It has been discovered in accordance with the present invention that applying irradiation to the photocurable material uniformly and simultaneously from the labial and lingual sides of the dental restoration instead of the occlusal improves adaptation of the restoration material to the cavity walls. The light guide of the present invention is adapted to be used with a conventional source of light for accomplishing the foregoing and comprises: a short length of an optically conducting member for conducting optical energy from said source of light, and a bifurcated section extending from said member and including at least two arms of optically conducting material with each arm having a distal end spaced apart from each other for directing optical energy uniformly from opposing sides corresponding to the labial and lingual sides of the dental restoration.
Other features, objects and advantages of the present invention will become apparent from the specification and drawings.
FIG. 1 is a perspective view of the light guide of the present invention arranged in juxtaposition to a tooth structure to be restored by irradiating the tooth structure from its labial and lingual sides;
FIG. 2 is an end view of the light guide of the present invention taken along the lines 2--2 of FIG. 1; and
FIG. 3 shows the light guide of FIG. 1 connected to a conventional hand-held dental curing light source, with the light source shown in phantom.
Referring now to FIGS. 1-3 inclusive which show the light guide (10) of the present invention for transmitting radiant energy to a vital tooth structure (12) (shown in phantom) from two opposing sides (14) and (16), representing the labial or buccal and lingual sides of the tooth. The dental procedure may represent filling the tooth with a conventional photocurable dental material which is inserted into the tooth structure (12) through the occlusal surface after removal of decay. The photocurable material may be selected from any commercially available dental composite capable of being polymerized by visible or ultraviolet light including, for example, "Durafill" or "Estilux," trademark products of Kulzer Inc., "Prisma Fill," a trademark product of L.D. Caulk, "Herculite," a trademark product of Kerr Manufacturing Company, "Occlusin," a trademark product of ICI and sold by Coe, "Silux," a trademark product of 3M Company, and Visio-Dispers, a trademark product of ESPE and sold by Priemer.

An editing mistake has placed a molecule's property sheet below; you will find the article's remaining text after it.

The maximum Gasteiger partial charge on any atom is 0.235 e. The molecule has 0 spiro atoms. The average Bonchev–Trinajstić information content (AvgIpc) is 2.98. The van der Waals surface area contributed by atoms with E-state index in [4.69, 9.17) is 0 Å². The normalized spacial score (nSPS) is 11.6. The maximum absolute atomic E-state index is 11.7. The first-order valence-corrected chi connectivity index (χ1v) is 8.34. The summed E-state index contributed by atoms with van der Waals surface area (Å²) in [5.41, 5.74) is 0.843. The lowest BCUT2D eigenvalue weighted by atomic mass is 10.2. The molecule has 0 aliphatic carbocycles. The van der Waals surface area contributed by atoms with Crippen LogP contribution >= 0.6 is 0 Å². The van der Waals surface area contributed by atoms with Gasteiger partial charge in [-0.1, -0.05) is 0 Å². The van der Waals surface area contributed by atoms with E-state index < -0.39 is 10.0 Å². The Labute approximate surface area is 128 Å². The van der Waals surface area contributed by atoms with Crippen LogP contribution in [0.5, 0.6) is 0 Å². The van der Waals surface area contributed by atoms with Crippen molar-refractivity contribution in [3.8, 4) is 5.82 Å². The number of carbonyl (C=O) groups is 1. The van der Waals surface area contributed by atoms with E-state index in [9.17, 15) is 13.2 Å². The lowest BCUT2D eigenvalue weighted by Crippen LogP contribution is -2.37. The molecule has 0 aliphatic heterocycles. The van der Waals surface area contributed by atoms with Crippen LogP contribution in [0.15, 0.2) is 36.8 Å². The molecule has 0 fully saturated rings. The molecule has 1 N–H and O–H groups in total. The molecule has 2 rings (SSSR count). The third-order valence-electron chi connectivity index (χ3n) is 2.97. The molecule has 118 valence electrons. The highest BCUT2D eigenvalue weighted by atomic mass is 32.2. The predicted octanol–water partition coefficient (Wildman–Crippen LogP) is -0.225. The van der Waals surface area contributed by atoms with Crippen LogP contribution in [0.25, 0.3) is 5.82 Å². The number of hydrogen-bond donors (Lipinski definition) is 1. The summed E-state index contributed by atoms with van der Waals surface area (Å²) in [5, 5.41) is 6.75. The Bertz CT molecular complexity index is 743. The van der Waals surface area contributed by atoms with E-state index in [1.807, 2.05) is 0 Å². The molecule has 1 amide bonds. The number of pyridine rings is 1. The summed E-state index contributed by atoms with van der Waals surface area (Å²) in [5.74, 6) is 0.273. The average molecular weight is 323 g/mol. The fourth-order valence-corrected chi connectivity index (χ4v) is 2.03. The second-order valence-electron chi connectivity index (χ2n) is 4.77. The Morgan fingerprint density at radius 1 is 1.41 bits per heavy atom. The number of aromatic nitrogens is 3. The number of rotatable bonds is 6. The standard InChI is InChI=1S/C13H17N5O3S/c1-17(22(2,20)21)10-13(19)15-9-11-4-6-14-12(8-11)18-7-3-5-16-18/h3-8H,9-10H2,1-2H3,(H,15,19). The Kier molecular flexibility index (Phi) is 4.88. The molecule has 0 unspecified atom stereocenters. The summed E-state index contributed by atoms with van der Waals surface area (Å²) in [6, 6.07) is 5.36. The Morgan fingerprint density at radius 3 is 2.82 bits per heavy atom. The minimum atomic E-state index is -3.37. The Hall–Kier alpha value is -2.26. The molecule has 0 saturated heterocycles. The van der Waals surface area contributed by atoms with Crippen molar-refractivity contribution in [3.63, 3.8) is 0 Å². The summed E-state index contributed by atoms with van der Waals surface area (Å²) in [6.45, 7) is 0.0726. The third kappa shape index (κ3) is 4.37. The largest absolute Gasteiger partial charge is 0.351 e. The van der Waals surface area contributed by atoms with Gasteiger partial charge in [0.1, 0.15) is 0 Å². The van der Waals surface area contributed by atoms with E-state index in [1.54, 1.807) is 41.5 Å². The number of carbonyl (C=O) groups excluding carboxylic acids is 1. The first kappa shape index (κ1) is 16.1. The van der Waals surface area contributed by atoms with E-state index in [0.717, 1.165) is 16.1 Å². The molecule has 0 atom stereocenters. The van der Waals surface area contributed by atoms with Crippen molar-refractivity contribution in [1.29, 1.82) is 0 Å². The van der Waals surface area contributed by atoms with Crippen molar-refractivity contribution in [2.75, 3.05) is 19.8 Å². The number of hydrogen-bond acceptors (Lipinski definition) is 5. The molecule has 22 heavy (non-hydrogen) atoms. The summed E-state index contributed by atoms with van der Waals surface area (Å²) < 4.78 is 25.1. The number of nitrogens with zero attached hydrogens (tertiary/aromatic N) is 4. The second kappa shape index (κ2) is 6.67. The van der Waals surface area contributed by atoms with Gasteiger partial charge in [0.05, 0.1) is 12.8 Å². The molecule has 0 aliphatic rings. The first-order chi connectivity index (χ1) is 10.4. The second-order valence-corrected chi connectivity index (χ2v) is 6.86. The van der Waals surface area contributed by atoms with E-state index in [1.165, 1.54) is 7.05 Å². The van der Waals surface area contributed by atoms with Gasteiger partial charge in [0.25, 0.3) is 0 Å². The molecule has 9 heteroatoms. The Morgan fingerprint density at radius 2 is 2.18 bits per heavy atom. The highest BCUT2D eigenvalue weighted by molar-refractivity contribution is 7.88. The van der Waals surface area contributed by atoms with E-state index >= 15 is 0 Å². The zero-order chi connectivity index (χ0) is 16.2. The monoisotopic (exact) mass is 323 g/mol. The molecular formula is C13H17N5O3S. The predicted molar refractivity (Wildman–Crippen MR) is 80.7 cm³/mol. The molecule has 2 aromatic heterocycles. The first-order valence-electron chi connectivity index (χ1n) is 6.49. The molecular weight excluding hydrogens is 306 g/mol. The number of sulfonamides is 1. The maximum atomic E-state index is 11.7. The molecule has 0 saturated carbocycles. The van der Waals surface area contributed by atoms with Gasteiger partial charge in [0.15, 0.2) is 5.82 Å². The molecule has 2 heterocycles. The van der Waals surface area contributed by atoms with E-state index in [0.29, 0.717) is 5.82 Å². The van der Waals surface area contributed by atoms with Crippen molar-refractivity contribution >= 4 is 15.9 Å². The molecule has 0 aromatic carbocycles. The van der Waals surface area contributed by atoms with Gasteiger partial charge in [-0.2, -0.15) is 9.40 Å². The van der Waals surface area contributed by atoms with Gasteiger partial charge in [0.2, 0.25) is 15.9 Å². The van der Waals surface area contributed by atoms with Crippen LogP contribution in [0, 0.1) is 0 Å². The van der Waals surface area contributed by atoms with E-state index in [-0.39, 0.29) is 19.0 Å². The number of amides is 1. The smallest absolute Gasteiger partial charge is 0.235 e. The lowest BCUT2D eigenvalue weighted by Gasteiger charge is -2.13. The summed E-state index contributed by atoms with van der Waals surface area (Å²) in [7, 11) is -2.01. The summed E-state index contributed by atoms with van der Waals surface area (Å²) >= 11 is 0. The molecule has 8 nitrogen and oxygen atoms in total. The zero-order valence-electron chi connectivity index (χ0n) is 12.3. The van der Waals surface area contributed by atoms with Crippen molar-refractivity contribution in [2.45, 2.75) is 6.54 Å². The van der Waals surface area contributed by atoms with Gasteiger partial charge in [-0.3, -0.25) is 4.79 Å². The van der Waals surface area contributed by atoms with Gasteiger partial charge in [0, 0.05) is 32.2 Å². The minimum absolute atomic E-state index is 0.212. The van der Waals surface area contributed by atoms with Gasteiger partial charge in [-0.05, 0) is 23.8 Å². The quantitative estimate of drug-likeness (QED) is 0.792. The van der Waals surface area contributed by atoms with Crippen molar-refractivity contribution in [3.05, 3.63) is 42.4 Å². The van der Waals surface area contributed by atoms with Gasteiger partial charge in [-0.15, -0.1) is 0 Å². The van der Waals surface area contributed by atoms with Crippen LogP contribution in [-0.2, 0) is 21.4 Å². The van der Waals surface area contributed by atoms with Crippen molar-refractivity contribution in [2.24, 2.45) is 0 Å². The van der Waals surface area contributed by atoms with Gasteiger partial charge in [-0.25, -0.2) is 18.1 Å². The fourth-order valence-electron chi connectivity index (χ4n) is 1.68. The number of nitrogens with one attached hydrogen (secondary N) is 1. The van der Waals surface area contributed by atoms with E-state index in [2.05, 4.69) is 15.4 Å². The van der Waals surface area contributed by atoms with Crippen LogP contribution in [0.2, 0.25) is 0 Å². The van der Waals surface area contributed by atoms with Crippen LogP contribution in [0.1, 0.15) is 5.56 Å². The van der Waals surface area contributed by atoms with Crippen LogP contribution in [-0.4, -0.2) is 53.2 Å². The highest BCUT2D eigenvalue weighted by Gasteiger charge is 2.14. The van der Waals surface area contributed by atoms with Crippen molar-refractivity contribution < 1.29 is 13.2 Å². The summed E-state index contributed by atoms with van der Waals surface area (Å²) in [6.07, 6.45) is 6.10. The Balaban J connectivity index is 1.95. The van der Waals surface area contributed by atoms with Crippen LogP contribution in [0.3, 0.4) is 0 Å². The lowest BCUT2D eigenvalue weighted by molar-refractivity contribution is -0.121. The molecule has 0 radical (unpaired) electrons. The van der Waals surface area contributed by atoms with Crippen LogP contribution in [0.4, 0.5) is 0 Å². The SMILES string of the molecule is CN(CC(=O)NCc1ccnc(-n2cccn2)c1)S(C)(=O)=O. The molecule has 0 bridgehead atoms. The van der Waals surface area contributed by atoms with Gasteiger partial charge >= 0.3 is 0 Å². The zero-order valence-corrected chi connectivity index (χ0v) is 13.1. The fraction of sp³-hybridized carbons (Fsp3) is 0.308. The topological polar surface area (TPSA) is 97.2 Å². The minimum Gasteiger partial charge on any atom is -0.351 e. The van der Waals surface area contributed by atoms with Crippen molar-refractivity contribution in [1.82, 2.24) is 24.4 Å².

The light guide (10) includes two fiber optic conductors (18) and (19), each having proximal ends (21) and (22) and distal ends (24) and (25). The proximal ends (21) and (22) are mounted in a common sleeve (23) which is adapted to be inserted into a conventional source of radiant energy such as a halogen lamp. The sleeve 23 contains therein a short length of an optically conducting member which is bifurcated to form the two conductors (18) and (19). The distal ends (24) and (25) are spaced a predetermined distance apart in an opposing relationship and are coaxially aligned. The spacing between the distal ends (24) and (25) forms a gap (26) for positioning the light guide (10) in the mouth of a dental patient, with the distal ends (24) and (25) adjacent the labial (14) and lingual (16) sides of the tooth structure. The spacing may be altered to fit anterior or posterior teeth. The conducting members (18) and (19) may each be a fiber optic rod of glass, quartz or plastic composition.
Although the distal ends (24) and (25) are shown to have a cylindrical configuration, any cross-sectional geometry may be used to more closely conform the distal end to the shape of the tooth.
The proximal ends (21) and (22) are axially aligned in the sleeve casing (23), which is adapted for insertion into a hand-held light gun (25). Any conventional light curing gun (25) or a flexible fiber optic light curing gun (25) or a flexible fiber optic light guide may be used. An adapter (27) may be used to provide a proper fitting to insert the the sleeve into the light source (25). In general, the light source (25) will contain a source of radiant energy (not shown) such as a halogen, mercury vapor, short arc xenon or metal halide lamp, a reflector for directing the radiant energy to a common point adjacent the position of the adapter (27) at the interface with the light guide (10), a filter assembly for filtering light generated from the lamp so as to pass the desired spectral waveband and a control for providing adjustment of power to the lamp.
Optical energy is transmitted from the light source (25) into the light guide (10) which redirects the radiant energy through the optical conductors (18) and (19) to achieve uniform irradiation in the gap (26) from opposite directions through the distal ends (24) and (25) of the light guide (10). The configuration of the conductors (18) and (19) is not critical and is preferably of any shape which is readily insertable into the mouth of a patient to cure the tooth structure (12).